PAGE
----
Anim. Res. Effects of crude protein and lysine contents of the diet on growth and body composition of slow-growing commercial broilers from 42 to 77 days of age Maxime QUENTIN 0 1 Isabelle BOUVAREL 0 Michel PICARD 1 0 Institut Technique de l'Aviculture , 28 rue du rocher, 75008 Paris , France 1 Institut National de la Recherche Agronomique-Station de Recherches Avicoles , 37380 Nouzilly , France - The effects of two dietary crude protein levels (H = 22.5 and L = 17% on average) and four lysine levels (0.56, 0.66, 0.76 and 0.86%) were compared in a 2 × 4 factorial design, on growth and carcass composition of slow growing broilers (Label) during the finishing period (42-77 days). There were six pens of 28 male chickens per treatment. In each pen, 14 chicks received a stimulating starter diet (13 MJ·kg-1, 1.4% lysine) and the other 14 chicks a poor starter diet (12.1 MJ·kg-1, 1.1% lysine) from 0 to 6 days of age. The starter regime had no significant effect on subsequent performances and no interaction with the other traits. During the finishing period, lysine deficiency at 0.56% induced feather pecking and cannibalism resulting in more severe mortality with the H (33.9%) than the L diet (5.4%). Growth, feed conversion and breast meat yield were significantly improved by lysine supplementation up to 0.76% in the diet whatever the protein level. However, the deterioration of growth and feed conversion for lower lysine levels was more severe for the H diet compared to the L diet (interaction P < 0.001). The H fed chickens had less abdominal fat (3.3%) than the L fed chickens (4.3%) without a significant effect of the lysine level. The lysine requirement measured by regression (exponential and ascending line with a plateau) was close to 0.68%. High dietary protein levels associated with subdeficiency in lysine might favour cannibalism in label chickens during the finishing stage. - Pendant la période de finition, le taux le plus bas de lysine (0,56 %) a induit du picage et du cannibalisme conduisant à une mortalité plus sévère pour le régime H (33,9 %) que pour le régime L (5,4 %). La croissance, l’indice de consommation et le rendement en filets étaient significativement améliorés par la supplémentation en lysine jusqu’au niveau de 0,76 % quel que soit le taux protéique. Cependant, la détérioration de la croissance et de l’indice de consommation pour des teneurs de lysine inférieures, était plus marquée pour le régime H que pour le régime L (Interaction P < 0,001). Les poulets consommant les régimes H avaient en moyenne moins de gras abdominal (3,3 %) que ceux consommant les aliments L (4,3 %) sans effet ou interaction avec le taux de lysine. Le besoin en lysine mesuré par régression (exponentielle et linéaire à plateau) était proche de 0,68 %. Un taux protéique élevé associé avec une subcarence en lysine peut favoriser le cannibalisme chez les poulets label en finition. poulet de chair / croissance / protéine / lysine / composition corporelle / cannibalisme 1. INTRODUCTION The development of new types of broiler meat production in France requires updates of the nutritional requirements of these chickens. In 2003, half of the chicken meat consumed came from genotypes with relatively slow growth and a third of the consumption from label chickens, whose life span is at least twice longer compared to a regular broiler for the same final body weight. A comparison of the dietary regimes offered to the different genotypes has been published [ 16 ]. Several differences between fast and slow growing chickens suggest a more precise decomposition of the nutritional factors that might be involved. Do slower growing birds require less protein and amino acids than fast growing broilers? The answer to this question varies from one author to another. Even though most publications report significant genotype × diet interactions on growth [ 12, 21, 22 ] and body composition [1, 4], some note that if expressed in dietary concentration the requirement in lysine for example, does not vary between slow and fast growing chickens [7]. The efficiency of protein deposition in the body might remain relatively constant even when a layer type bird is compared to a broiler [ 15 ]. Recent research results suggest that the starter diet might have long-term effects on broiler growth and body composition [5, 9, 10] but these effects might be due to the increased rate of growth in the young modern broiler from hatching on and might be less prevalent for slower growing birds. The present research studied the responses of slow growing male chickens to diets differing in crude protein and essential amino acid contents at two critical periods of their life from biological (the first week) and economical (the finishing period: 42 to 77 days) points of view. Finally, increasing lysine levels in the diet were compared at two different crude protein dietary concentrations. 2. MATERIALS AND METHODS 2.1. Experimental design and housing One thousand three-hundred and fortyfour one day-old commercial male chicks of a label genotype were obtained from a commercial hatchery. Upon arrival, the chicks were weighed and separated into groups of 50 individuals and randomly distributed into 12 wood shaving floor pens (112 chicks per pen) in an environmentally-controlled poultry shed. From 1 to 6 days of age, 6 pens (odd numbers) received starter diet S – and the other 6 pens (pair numbers) starter diet S+ ad libitum. All chicks were vaccinated against coccidiosis (Paracox8, Scheringplough ©) at 5 days of age. At 6 days of age the chicks were weighed, wing banded and randomly redistributed into 48 floor pens of 3 m2. However, in each pen there were 14 chicks having eaten the starter feed S– and 14 chicks having eaten the starter feed S+. Temperature was 32 °C from Day 0 to Day 7 and progressively reduced to reach 21 °C after Day 28. Lighting was 24 h a day during the first 3 days and then reduced to 14 h until Day 14. An increase of 2 h light a week was applied after Day 21 to reach 16 h per day from Day 21 until the end of the experiment. Light intensity was 50 lux for the first 3 days, 20 lux until Day 15 and then reduced to reach 10 lux at Day 21 and 5 lux after 42 days of age. From 7 to 42 days of age, the chickens received the same grower feed and the final stage of the experiment lasted from 42 to 77 days of age. During that period there were 8 different experimental feeds distributed each to 6 different pens of birds. The 8 treatments were arranged as a factorial design: 2 crude protein levels × 4 lysine contents. Each group of 8 neighbouring pens was considered as a block and in each block, the 8 experimental feeds were tested. 2.2. Diets Feeds were prepared by the INRA Poultry Research Station (Nouzilly, France) a week before their use and analysed for dry matter, nitrogen and total amino acid contents using ion-exchange chromatography by Ajinomoto (Amiens, France). For clarity, the analysed values are used in the rest of the text. The starter feeds (first week of age) were presented as crumbs and the other feeds were steam pelleted (diameter 2.5 mm). The two starter diets were designed to be as different as possible while remaining close to the limits of practical uses (Tab. I). The S+ diet contained 13 MJ·kg–1 (calculated), 22.1 crude protein (CP) and 1.34% lysine, although the S– feed diet was less concentrated, 12.1 MJ·kg–1, 20.6% CP and 1.03% lysine. When tested on fast growing broilers, the S– diet compared to S+ induced a 14% retardation at 6 days of age with long lasting effects on growth and body composition [ 17 ]. The grower feed was intermediate between the two starters (Tab. I). The two finisher basal diets (42–77 days of age) combined cereals with sources of protein from corn gluten meal, peas, a limited amount of soybean and synthetic amino acids, in order to differ in CP levels by 5.5% with a similar low level of total lysine (0.56%). Graded supplementation in lysine HCl led to a range of four lysine levels (A = 0.56; B = 0.66; C = 0.76 and D = 0.86%). Special care was observed to balance the other essential amino acids and also the electrolyte levels in these feeds (Tab. I). 2.3. Measures Mortality was recorded daily for each pen. All chickens were individually weighed and food intake was measured per pen at 6, 21, 35, 42, 49, 56, 70 and 77 days of age. Before slaughter at 77 days of age, 12 chickens per treatment (4 per pen, 2 S+ and 2 S–) were identified to match the 70 days average (and standard deviation) bodyweight of each treatment (2 Starter diets × 2 Protein levels × 4 Lysine levels). On day 77, all chickens were fasted 8 hours before slaughter and the 192 selected chickens were transported to the slaughterhouse. After scalding, automatic plucking and manual gut removal, the carcasses were chilled in a cold room for 24 h at 2 °C. The right and left Pectoralis major and minor, and abdominal fat were dissected and weighed [13]. Carcass composition data were expressed as % of live body weight. 2.4. Statistical analysis Mortality (% per pen) data were subjected to Arc sin square root transformation prior to analysis. The effect of the starter diet during the first week was analysed by a one way ANOVA of the two treatments with 6 replicates (112 chicks per pen). The starter diet effect and its interactions with CP and lysine levels during the finishing period, on body weight, mortality and body composition were analysed by a three way ANOVA by considering each pen as two sub-pens composed by the average performances of the S+ and the S– chickens per pen. The effects of CP and lysine levels on * Measured values. **Digestible protein and amino acid were calculated with the Rhône Poulenc Animal Nutrition feedstuff digestible coefficient and corrected for the difference between measured and calculated values. A Premix composition (as mg per kg of diet): Ca, 1600; Co, 0.6; Cu, 25; Fe, 50; I, 1; Mn, 85; Se, 0.25; Zn, 60. Vitamin supplies: vitamin A (all-trans-retinol), 10000 IU; cholecalciferol, 2000 IU; vitamin E (DL-alpha-tocopheryl acetate), 30 mg; thiamine, 1.5 mg; riboflavin, 4 mg; calcium pantothenate, 10 mg; vitamin B12, 0.015 mg; menadione, 2 mg; pyridoxine hydrochloride, 2.5 mg; folic acid, 0.4 mg; biotin, 0.2 mg; choline, 500 mg; niacin, 30 mg; butylated hydroxyl toluene, 125 mg. B Danisco Animal Nutrition, UK. C Dietary Electrolyte Balance (Na+ + K+ – Cl–). S – performances, feed intake and feed conversion ratio and body composition were analysed by a two way ANOVA. When significant, the differences between the treatment means were tested using the Student-Newmann-Keuls multiple comparison test (P < 0.05). Non linear regressions between body weight gain or feed conversion and lysine dietary level were performed on pen data, by fitting the data to an exponential model: i.e., Body Weight Gain = A – B*exp(–C*Lysine level) with A = plateau; B and C = coefficient of the exponential curve; Lysine level = level of lysine in the diet in % [11] and by an ascending line with a plateau model [8]. 3. RESULTS 3.1. Effects of the starter diet The two-tested starter did not induce any measurable effect on chicken growth, mortality, or body composition in any of the controls. Their average (± SE) body weight at 6 days of age was 104.3 ± 0.4 and 104.4 ± 0.4 g per chick for S+ and S– respectively. Similarly at 21 days of age their body weight showed no detectable treatment effect (S+ = 421.2 ± 1.5 and S– = 422.6 ± 1.5 g per chicken). Since no interaction with the other treatments reached significance (Tab. II), the protein nutrition factors during the finishing period were analysed independently from the starter diet. 3.2. Feather pecking, mortality and growth performances Starting at 48 days of age (6 days after feeding the experimental diets), feather pecking was observed in some pens. The problem developed up to the end of the experimental period. Mortality was most pronounced in the group fed the lowest levels of lysine (A = 0.56%) and with the basal diet rich in protein (Tab. III). From 42 to 77 days of age, the interaction between CP and lysine was highly significant for feed intake and growth. The interaction was mainly attributable to the strong effect of lysine deficiency measured with the protein basal-diet. Parallel to its effect on mortality and feather pecking, low lysine levels (A and B) depressed growth rate and increased feed to gain ratio (Feed conversion). Higher levels of lysine (C and D) or of CP did not significantly affect growth, feed intake or feed conversion (Tab. III). 3.3. Carcass composition No significant interaction was observed for breast meat yield or abdominal fat contents (Tab. III). The high dietary CP level did not significantly change the breast meat yield (12.75% for high vs. 12.67% for low dietary CP Level) but a 23% reduction in fatness (estimated by the relative weight of abdominal adipose tissue) was measured. The lysine effect on breast meat yield was characterised by a steady improvement of breast meat yield from 0.56 to 0.86% of lysine in the diet although the two higher levels (0.76 and 0.86%) did not differ significantly (Fig. 1). 4. DISCUSSION One of the major results of the present experiment is the interaction between dietary crude protein and lysine concentration. Not only the growth and feed conversion were strongly reduced by lysine deficiency when the dietary level of protein was high, but also the sensitivity of label type male chickens to feather pecking seemed involved. Although the dietary interaction was highly significant already at the first week of the experiment (at 49 days of age) on body weight gain when feather pecking was only starting, high mortality for treatments A and B with the high CP concentration might have accentuated the effect of the lysine deficiency on the final results. Feather pecking and cannibalism are induced or aggravated by deficiencies in essential amino acids as by most nutritional imbalances in chickens [ 18 ]. However, there are limited recent publications on broilers since the fast growing birds have scarce problems of feather pecking in production. Conversely, the problem exists in label chickens and can be accentuated by outdoor weather conditions such as bright sunny days and stormy summers (field observation). In laying birds, a strong protein deficiency (involving concomitant essential amino acid imbalance) increases the occurrence of feather pecking and cannibalism [2] although the protein source (i.e., fishmeal compared to vegetable protein) does not seem to have a significant effect on this phenomenon [14]. The innovation of our result is to stress the interaction between high protein with low lysine levels as a critical factor for cannibalism in label chickens raised in confinement. Even though such a result was confirmed under more standard conditions of production, it might present some relevant nutritional application for this type of birds. An interaction between CP and lysine has been reported in various genotypes [ 8, 20, 23 ]. Sklan and Plavnik [20] showed that diets providing relative excesses of protein should be avoided since they decrease the efficiency of utilisation and increase essential AA requirements. It has been reported that the requirement in essential AA is increased when the CP level in the feed is high [ 8, 23 ]. However, as suggested by the authors, other limiting factors might limit the lysine response in the lowest CP dietary levels. In the present study, all essential AA were provided above the chicken needs even in the low CP basal diet and the requirement for lysine was not increased parallel to the CP level of the diet. Fitting the regressions of the average weight gain (in g per chicken per day) and of the feed conversion ratio with the lysine concentration in the feed, the estimation of the requirement for lysine was close to 0.68% of total lysine (0.60% digestible) with the linear plateau model whatever the CP level for both variables (Tab. IV). Using 95% of the asymptote of an exponential regression, the feed conversion gave close results although the growth rate corresponded to a higher estimation of the lysine requirement for the high CP level (0.73% total lysine) than for the low CP level (0.67% total lysine). However, it seems that the negative effect of a sub deficiency in lysine on growth parameters is accentuated by a dietary excess of the other amino acids. In accord with previous studies [ 1, 3, 15 ], we found that dietary CP level acts more on body deposition by decreasing fatness than by enhancing muscular growth. The metabolic explanation for this phenomenon remains to be elucidated [8]. In the absence of significant differences in feed intake when the birds were fed diets balanced in lysine (diet D), a possible explanation is a different energy partition. Birds fed a high CP diet should get rid of a higher amount of heat. This metabolic adaptation might be due to an excess of amino acids. A leaner carcass is poorer in energy than a fat one because protein deposition fixes more water than fat deposition. At similar body weight and feed intake, a leaner bird looses more heat. Despite the relatively slow growth rate of the tested genotype, breast meat deposition responded highly significantly to lysine supplementation. Although the difference between diets C and D was not significant, the breast meat yield still did not reach a plateau at the level of 0.86% (Fig. 1). In fast growing broilers, the optimal breast meat yield is frequently observed for lysine levels lower or equal to that needed for optimal feed conversion [ 19 ]. Paradoxically, our results suggest that the estimation of the lysine requirement of slow growing finishing label chickens should take body composition into closer consideration. At a younger age, a response to the starter feed richer in protein, amino acid and energy was not expressed by those slow growing birds although the same diets had highly significant and long lasting effects on protein growth in fast growing broilers [ 17 ]. The low protein requirement of slow growing chickens might be an explanation. However, expressed as a percentage of the diet, this kind of effect is not always found experimentally when comparing fast and slow growing chickens [i.e., 7]. Another possible explanation might be found in the imbalance induced by a too fast early muscular growth for the non-mature development of digestive organs and metabolism in fast growing broilers [5]. Conversely, the early development of the label type chicken is slower and more balanced with the early development of chicks that, at the beginning of their life, are not really different in size compared to their fast growing counterparts. The balance between the degree of maturity and growth rate might be a useful direction of research to explain the variability of reaction of different genotypes to the same nutritional challenges [6]. A label or a broiler breeder have the same body weight at hatching and are sexually mature at the same age. Both age and live weight might jointly characterise a nutritional state. 5. CONCLUSION The requirement in lysine of male label type chickens raised in confinement from 42 to 77 days of age, was close to 0.68% (0.60% digestible lysine) in a 13 MJ·kg–1 diet. It did not seem to vary with the crude protein content of the diet, but a more detailed evaluation of the effects of higher lysine levels on body composition (mainly breast meat yield) should be pursued. A high level of crude protein in the diet accentuated the negative effects of a sub deficiency in lysine on growth and feed conversion and aggravated the consequences of feather pecking. A low CP diet with balanced levels of essential amino acids seems worthwhile for slow growing chickens in the finishing period. However, a low protein level even balanced in essential amino acids, induces fat deposition especially when slow growing label chickens are kept in confinement. The effects of exercise on a free-range area might change this conclusion. The tested compositions of the starter diet did not affect performances of the slow growing chicks under our conditions. Further research taking into account both the maturity (age) and the growth (weight) of genotypes of different growth rate potentials might help to better characterise their nutritional state. ACKNOWLEDGMENTS The authors wish to thank Ajinomoto for the analyses of the experimental feeds, the technical staff of the experimental unit of the Poultry Research Station, particularly C. Bouchot and S. Nevoit for rearing the animals, and the staff of the genetics and meat quality teams for their help at the slaughterhouse and for carcass dissections. established requirement between six and 8 weeks of age, Poultry Sci. 70 (1991) 2315– 2321. [2] Ambrosen T., Petersen V.E., The influence of protein level in the diet on cannibalism and quality of plumage of layers, Poultry Sci. 76 (1997) 559–563. [3] Bartov I., Plavnik I., Moderate excess of dietary protein increases breast meat yield of broiler chicks, Poultry Sci. 77 (1998) 680–688. [4] Bilgili S.F., Moran E.T., Acar N., Strain-cross response of heavy male broilers to dietary lysine in the finisher feed: live performance and further- processing yields, Poultry Sci. 71 (1992) 850–858. [5] Eits R.M., Kwakkel R.P., Verstegen M.W.A., Emmans G.C., Responses of broiler chickens to dietary protein: effects of early life protein nutrition on later responses, Brit. Poultry Sci. 44 (2003) 1–12. [6] Emmans G.C., Fisher C., Problems in nutritional theory, in: Fisher C., Boorman K.N. (Eds.), Nutrient requirement of poultry and nutritional research, Butterworth, London, UK, 1986, pp. 9–39. [7] Han Y., Baker D.H., Lysine requirements of fast- and slow-growing broiler chicks, Poultry Sci. 70 (1991) 2108–2114. [8] Hurwitz S., Sklan D., Talpaz H., Plavnik I., The effect of dietary protein level on the lysine and arginine requirements of growing chickens, Poultry Sci. 77 (1998) 689–696. [9] Kerr B.J., Kidd M.T., Halpin K.M., McWard G.W., Quarles C.L., Lysine level increases live performances and breast meat yield in male broilers, J. Appl. Poultry Res. 8 (1999) 381–390. [10] Kidd M.T., Fancher B.I., Lysine needs of starting chicks and subsequent effects during the growing period, J. Appl. Poultry Res. 10 (2001) 385–393. [11] Leclercq B., Specific effect of lysine on broiler production: comparison with threonine and valine, Poultry Sci. 77 (1998) 118– 123. [12] Leclercq B., Beaumont C., Effects of genetic potential on the lysine requirement and economic results of simulated broiler flocks, Anim. Res. 50 (2001) 67–78. [13] Marche G., La découpe anatomique et la dissection des volailles : le poulet, le canard, la dinde, SYSSAF-INRA, Nouzilly, France, 1985. [14] McKeegan D.E.F., Savory C.J., MacLeod M.G., Mitchell M.A., Development of pecking damage in layer pullets in relation to [1] Acar N. , Moran E.T. , Bilgili S.F. , Live performance and carcass yield of male broilers from two commercial strain crosses receiving rations containing lysine below and above the dietary protein source , Brit. Poultry Sci . 42 ( 2001 ) 33 - 42 . [15] Morris T.R. , Njuru D.M. , Protein requirement of fast- and slow-growing chicks , Brit. Poultry Sci . 31 ( 1990 ) 803 - 809 . [16] Quentin M. , Bouvarel I. , Berri C. , Le BihanDuval E., Baéza E. , Jégo Y. , Picard M. , Growth, carcass composition and meat quality response to dietary concentrations in fast-, medium- and slow-growing commercial broilers , Anim. Res . 52 ( 2002 ) 65 - 77 . [17] Quentin M. , Bouvarel I. , Picard M., Effects of the starter diet, light intensity and essential amino acids level on growth and caracass composition of broilers , J. Appl. Poultry Res . 17 ( 2005 ) 69 - 76 . [18] Savory C.J. , Feather pecking and cannibalism , World's Poultry Sci. J . 51 ( 1995 ) 215 - 219 . [19] Si J. , Fritts C.A. , Burnham D.J. , Waldroup P.W. , Relationship of dietary lysine level to the concentration of all essential amino acids in broiler diets , Poultry Sci . 80 ( 2001 ) 1472 - 1479 . [20] Sklan D. , Plavnik I. , Interactions between dietary crude protein and essential amino acid intake on performances of broilers, Brit . Poultry Sci . 43 ( 2002 ) 442 - 449 . [21] Smith E.R. , Pesti G.M. , Influence of broiler strain cross and dietary protein on the performance of broilers , Poultry Sci . 77 ( 1998 ) 276 - 281 . [22] Smith E.R. , Pesti G.M. , Bakalli R.I. , Ware G.O. , Menten J.F.M. , Further studies on the influence of genotype and dietary protein on the performances of broilers , Poultry Sci . 77 ( 1998 ) 1678 - 1687 . [23] Surisdiarto A. , Farrell D. , The relationship between dietary crude protein and lysine requirement by broiler chicks on diets with and without the ìideal protein balanceî , Poultry Sci . 70 ( 1991 ) 830 - 836 .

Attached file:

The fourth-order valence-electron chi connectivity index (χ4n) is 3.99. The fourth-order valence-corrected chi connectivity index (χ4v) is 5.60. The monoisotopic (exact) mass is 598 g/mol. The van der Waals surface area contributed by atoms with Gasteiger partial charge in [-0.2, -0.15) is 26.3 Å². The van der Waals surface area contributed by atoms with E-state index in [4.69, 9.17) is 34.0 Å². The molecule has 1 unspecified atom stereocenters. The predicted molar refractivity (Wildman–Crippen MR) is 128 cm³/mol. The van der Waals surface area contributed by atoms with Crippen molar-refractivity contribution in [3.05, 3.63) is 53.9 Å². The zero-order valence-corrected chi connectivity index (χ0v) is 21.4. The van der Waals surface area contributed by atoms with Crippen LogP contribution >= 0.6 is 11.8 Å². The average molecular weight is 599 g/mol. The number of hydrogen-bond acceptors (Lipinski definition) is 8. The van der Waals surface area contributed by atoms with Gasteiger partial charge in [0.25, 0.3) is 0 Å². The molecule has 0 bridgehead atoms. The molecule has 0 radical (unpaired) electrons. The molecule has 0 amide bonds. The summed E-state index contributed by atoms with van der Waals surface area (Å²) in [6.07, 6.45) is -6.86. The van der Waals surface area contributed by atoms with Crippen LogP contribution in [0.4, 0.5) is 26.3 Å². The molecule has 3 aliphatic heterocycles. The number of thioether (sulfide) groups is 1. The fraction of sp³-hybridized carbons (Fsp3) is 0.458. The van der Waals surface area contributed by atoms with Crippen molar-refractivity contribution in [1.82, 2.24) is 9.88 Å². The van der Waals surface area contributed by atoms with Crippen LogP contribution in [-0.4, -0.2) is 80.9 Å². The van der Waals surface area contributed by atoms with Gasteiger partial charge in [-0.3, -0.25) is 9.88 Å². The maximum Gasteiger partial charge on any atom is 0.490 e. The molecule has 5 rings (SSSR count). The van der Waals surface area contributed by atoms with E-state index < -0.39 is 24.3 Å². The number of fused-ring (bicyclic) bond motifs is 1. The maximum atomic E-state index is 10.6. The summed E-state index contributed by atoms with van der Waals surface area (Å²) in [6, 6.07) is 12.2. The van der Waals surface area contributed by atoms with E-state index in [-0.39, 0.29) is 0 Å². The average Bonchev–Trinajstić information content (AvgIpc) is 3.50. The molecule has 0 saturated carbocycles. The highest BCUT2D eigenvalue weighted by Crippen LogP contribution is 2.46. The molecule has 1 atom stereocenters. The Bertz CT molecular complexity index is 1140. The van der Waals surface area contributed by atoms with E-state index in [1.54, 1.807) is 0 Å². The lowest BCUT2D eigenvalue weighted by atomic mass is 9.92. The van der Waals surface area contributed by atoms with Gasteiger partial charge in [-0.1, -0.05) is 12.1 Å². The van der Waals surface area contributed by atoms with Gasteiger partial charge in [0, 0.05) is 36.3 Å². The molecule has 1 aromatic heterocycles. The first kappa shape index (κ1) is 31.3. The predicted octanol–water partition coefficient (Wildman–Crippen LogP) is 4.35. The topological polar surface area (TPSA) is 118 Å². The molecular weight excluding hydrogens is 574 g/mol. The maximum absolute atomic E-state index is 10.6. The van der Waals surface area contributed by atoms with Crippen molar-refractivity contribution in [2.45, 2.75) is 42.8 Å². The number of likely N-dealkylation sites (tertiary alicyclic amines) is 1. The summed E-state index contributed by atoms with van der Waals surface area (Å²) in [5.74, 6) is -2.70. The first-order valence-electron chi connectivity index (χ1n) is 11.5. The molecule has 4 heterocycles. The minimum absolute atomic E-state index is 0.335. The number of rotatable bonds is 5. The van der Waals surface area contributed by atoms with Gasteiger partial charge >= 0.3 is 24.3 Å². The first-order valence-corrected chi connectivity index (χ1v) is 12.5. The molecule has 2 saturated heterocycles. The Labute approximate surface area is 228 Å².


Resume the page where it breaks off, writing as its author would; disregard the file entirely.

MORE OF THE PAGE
This is a preview of a remote PDF: http://animres.edpsciences.org/articles/animres/pdf/2005/02/z204063.pdf

Maxime Quentin, Isabelle Bouvarel, Michel Picard. Effects of crude protein and lysine contents of the diet on growth and body composition of slow-growing commercial broilers from 42 to 77 days of age, Animal Research, 113-122, DOI: doi:10.1051/animres:2005010